Sooner fans have come to expect big time football, which means games against teams that play physical football and unfortunately create injuries. The Sooners invariably play one relatively soft game to open up the season before turning up the heat by playing quality opposition. Then, the Sooners schedule the likes of Notre Dame, Florida State and Ohio State as part of the non-conference schedule before ending the death-march stretch by playing the traditional Texas game. This gruesome early season schedule creates a made-for-injury first half to the Sooner season. Invariably, by the second half of the season the Sooners will be playing against the rest of the Big 12 without key players.
If OU were to play small-ball, the likelihood for significant injuries would go down dramatically. While the OU injury list continues to climb, the Cowboys enter the second half of the season virtually injury free. Another check with statfox.com, shows exactly what I mean. The Sooner season-ending injury list has grown to six, while the Cowboys have been injury free since early September. Then again, if OU played OSU’s schedule, no one at the national level would take the program seriously.
The Cowboys have cornered the market on small time football. OSU fans just want to win and for OSU fans the opponent is immaterial. Give Gundy credit, the practice of playing a weak schedule will allow the Cowboys to enter the hardest part of their schedule in great shape. If OSU starters were extended to the final bell in early season matchups, the injury list and their record would be different. Even games against Big 12 bottom feeders K-State, TCU, and Iowa State would likely have found a different outcome. All the more reason for Mike Gundy to push back vigorously against Mike Holder’s attempt to beef up future Cowboy schedules. In the end Gundy will win that fight and in doing so will ensure his legacy with 8 to 10 win seasons. With a watered-down Big 12 to go along with his three power-puffs each year, OSU starts out with a seven-win season to build on before entering the second half of each season.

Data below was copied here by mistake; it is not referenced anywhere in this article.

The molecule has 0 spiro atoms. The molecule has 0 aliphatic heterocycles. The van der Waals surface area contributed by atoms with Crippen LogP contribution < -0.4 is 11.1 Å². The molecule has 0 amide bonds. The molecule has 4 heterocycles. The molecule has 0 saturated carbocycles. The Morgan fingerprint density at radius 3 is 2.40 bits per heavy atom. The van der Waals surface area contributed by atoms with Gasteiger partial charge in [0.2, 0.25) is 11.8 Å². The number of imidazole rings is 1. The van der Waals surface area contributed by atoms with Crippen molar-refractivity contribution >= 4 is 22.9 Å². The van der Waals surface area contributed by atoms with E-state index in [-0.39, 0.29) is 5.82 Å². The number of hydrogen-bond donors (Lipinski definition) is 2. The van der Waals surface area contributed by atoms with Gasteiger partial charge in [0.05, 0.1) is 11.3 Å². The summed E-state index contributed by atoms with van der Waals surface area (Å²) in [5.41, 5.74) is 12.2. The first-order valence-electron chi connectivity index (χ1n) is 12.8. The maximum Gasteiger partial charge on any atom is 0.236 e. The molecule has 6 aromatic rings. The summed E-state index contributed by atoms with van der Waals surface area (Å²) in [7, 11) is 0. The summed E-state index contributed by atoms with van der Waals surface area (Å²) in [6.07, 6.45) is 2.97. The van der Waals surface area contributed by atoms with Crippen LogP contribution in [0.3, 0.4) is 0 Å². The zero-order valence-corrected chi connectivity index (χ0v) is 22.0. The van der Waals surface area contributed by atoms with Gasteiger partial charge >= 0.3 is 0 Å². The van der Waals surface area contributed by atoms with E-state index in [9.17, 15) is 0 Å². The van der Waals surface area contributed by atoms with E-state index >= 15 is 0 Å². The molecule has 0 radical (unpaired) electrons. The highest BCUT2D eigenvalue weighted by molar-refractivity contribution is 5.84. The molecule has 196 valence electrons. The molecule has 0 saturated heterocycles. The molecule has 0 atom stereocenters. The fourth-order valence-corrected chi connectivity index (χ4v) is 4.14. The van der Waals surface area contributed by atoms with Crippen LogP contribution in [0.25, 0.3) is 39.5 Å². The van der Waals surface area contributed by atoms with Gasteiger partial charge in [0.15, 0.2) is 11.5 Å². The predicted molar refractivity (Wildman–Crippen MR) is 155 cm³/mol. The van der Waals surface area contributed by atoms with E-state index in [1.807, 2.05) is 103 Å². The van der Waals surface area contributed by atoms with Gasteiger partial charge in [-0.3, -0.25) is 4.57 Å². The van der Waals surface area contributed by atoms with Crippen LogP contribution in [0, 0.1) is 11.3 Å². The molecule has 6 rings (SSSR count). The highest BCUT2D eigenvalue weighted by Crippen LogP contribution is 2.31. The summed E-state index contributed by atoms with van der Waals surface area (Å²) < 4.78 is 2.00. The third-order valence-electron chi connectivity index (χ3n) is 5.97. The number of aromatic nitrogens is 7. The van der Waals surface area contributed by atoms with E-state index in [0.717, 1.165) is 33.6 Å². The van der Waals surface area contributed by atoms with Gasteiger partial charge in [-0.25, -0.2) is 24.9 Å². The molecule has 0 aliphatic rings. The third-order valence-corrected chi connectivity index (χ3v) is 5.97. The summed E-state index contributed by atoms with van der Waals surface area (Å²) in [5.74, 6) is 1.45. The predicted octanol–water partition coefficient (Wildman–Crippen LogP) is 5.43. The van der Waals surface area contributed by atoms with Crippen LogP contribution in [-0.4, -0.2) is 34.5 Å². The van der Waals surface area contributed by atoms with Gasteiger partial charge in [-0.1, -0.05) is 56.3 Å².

The Sooners on the other hand realize that the only way to prepare for national championship caliber competition is to play national championship caliber teams. The Oklahoma way will pay off in the long run. When the Sooners win their 8th national championship, these challenging schedules that create injury-ridden times will be better understood and appreciated. There is only one OKLAHOMA and with that name will come major injuries. As Oklahoma continues its quest to enhance recruiting, improved depth will follow. As a result in future years the Sooners will be better suited to avoid major drop offs when starters go down. Until that time the Sooners will continue to struggle whenever a key player is lost. With a couple of top notch-recruiting cycles, the Sooners will have national championship depth to go along with the national championship aspirations of its fans. As Barry Switzer pointed out years ago, Sooner Magic is much more likely to occur when five-star starters are supported by five-star depth.